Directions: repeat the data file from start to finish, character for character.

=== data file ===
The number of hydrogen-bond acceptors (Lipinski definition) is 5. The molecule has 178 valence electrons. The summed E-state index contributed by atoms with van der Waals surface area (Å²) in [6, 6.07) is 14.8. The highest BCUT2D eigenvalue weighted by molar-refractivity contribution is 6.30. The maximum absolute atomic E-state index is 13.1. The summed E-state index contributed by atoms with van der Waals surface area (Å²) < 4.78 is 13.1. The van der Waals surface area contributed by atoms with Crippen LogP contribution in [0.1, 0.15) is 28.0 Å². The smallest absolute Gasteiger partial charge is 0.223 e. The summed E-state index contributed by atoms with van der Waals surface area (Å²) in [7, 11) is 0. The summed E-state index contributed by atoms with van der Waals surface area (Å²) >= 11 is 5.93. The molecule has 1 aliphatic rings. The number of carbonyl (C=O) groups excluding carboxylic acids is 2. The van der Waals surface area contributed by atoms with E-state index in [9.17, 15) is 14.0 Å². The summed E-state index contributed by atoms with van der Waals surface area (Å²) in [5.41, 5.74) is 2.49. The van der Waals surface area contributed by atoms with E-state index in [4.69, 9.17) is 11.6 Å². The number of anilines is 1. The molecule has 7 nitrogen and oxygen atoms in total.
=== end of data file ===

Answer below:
The number of hydrogen-bond acceptors (Lipinski definition) is 5. The molecule has 178 valence electrons. The summed E-state index contributed by atoms with van der Waals surface area (Å²) in [6, 6.07) is 14.8. The highest BCUT2D eigenvalue weighted by molar-refractivity contribution is 6.30. The maximum absolute atomic E-state index is 13.1. The summed E-state index contributed by atoms with van der Waals surface area (Å²) < 4.78 is 13.1. The van der Waals surface area contributed by atoms with Crippen LogP contribution in [0.1, 0.15) is 28.0 Å². The smallest absolute Gasteiger partial charge is 0.223 e. The summed E-state index contributed by atoms with van der Waals surface area (Å²) in [7, 11) is 0. The summed E-state index contributed by atoms with van der Waals surface area (Å²) >= 11 is 5.93. The molecule has 1 aliphatic rings. The number of carbonyl (C=O) groups excluding carboxylic acids is 2. The van der Waals surface area contributed by atoms with E-state index in [9.17, 15) is 14.0 Å². The summed E-state index contributed by atoms with van der Waals surface area (Å²) in [5.41, 5.74) is 2.49. The van der Waals surface area contributed by atoms with E-state index in [4.69, 9.17) is 11.6 Å². The number of anilines is 1. The molecule has 7 nitrogen and oxygen atoms in total.